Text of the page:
worry, anxiety and stress
In my practice I frequently treat individuals who struggle with anxiety. Anxiety is an incredibly common feeling that most of us have experienced in one form or another. For example, we have all dealt with apprehension or worry. It can also appear in the form of physical symptoms such as muscle tension or gastrointestinal concerns. Anxiety disorders are not the same thing as everyday worrying, however, they are the most common mental health problem in the United States. Though there are a multitude of anxiety disorders, the one I most commonly treat is Generalized Anxiety Disorder (GAD). GAD is understood as the experience of excessive, uncontrollable worry occuring for at least six months. GAD symptoms include sleep difficulties, trouble concentrating, restlessness, muscle tension and irritability. Many people with GAD report that the onset has been gradual and that they have felt anxious since childhood. Some people who struggle with GAD and other anxiety disorders spend a lot of time dealing with their symptoms without pursuing therapeutic help. I understand that coming to therapy can be an overwhelming or daunting experience. As such, I aim to make all of my patients comfortable, including those who are struggling with anxiety and beginning psychotherapy for the first time.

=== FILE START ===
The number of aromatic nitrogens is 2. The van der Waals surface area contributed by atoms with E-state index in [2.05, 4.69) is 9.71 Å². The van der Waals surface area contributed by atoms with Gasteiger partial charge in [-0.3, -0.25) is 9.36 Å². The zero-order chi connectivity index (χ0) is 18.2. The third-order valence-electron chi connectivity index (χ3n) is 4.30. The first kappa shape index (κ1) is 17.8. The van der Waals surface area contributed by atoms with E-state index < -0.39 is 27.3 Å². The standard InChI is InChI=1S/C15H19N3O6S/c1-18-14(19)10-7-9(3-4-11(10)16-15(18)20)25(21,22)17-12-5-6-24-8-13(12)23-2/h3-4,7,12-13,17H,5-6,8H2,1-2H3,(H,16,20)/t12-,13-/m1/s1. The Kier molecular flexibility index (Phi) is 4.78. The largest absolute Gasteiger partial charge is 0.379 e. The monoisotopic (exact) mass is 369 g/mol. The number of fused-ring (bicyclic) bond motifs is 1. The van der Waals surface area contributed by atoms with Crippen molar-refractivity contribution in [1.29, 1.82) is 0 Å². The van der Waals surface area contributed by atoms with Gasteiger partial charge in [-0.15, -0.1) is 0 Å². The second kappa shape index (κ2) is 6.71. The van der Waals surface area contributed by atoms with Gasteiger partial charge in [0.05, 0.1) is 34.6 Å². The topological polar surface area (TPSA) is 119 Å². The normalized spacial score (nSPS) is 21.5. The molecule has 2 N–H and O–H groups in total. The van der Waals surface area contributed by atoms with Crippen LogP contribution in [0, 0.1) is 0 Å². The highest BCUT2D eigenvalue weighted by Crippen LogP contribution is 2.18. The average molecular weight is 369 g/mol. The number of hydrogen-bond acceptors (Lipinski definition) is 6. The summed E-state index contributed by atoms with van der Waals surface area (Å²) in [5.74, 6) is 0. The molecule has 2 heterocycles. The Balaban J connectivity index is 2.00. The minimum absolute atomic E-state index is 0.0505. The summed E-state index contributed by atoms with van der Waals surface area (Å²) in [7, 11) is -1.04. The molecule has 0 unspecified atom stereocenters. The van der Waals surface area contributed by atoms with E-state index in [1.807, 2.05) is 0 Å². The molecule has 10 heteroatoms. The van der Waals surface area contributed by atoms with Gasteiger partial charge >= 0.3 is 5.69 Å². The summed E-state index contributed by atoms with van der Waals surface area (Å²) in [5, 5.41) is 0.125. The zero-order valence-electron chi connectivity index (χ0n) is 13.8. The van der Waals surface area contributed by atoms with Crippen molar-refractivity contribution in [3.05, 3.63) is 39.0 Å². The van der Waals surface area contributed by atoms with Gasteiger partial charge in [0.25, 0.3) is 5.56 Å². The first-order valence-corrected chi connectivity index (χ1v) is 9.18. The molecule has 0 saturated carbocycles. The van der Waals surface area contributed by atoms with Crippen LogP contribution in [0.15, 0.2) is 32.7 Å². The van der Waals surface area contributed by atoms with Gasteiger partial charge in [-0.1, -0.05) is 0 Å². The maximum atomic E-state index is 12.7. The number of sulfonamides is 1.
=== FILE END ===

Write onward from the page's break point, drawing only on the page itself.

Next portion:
It should also be noted that you don’t need to be unnecessarily worried all of the time about a number of different things to be seen in my practice. Many, but not all, of my patients benefit from some support or help adjusting to life in the city. Also, it is important to mention that diagnoses are helpful to an extent as they do inform treatment. However, one could argue that there is a trend of over-diagnosing patients and I believe in treating the individual.
In my practice I approach treatment by exploring your current thoughts, behaviors and emotions and putting less of an focus on childhood experiences - though some people do want to talk about their childhood experiences, and that’s okay! As such, my theoretical orientation is best described as cognitive behavioral and I do employ CBT techniques when appropriate as some patients benefit from specific CBT techniques like challenging distorted thinking (i.e., perfectionistic beliefs). And while it is comforting for some patients to know that research has proven the efficacy of CBT for the treatment of anxiety disorders, I have personally found that each client is unique and treatment can look different from person to person. I believe that together with my patient’s input, I can successfully create a personalized treatment plan that builds upon your strengths and is tailored to your anxiety-related concerns.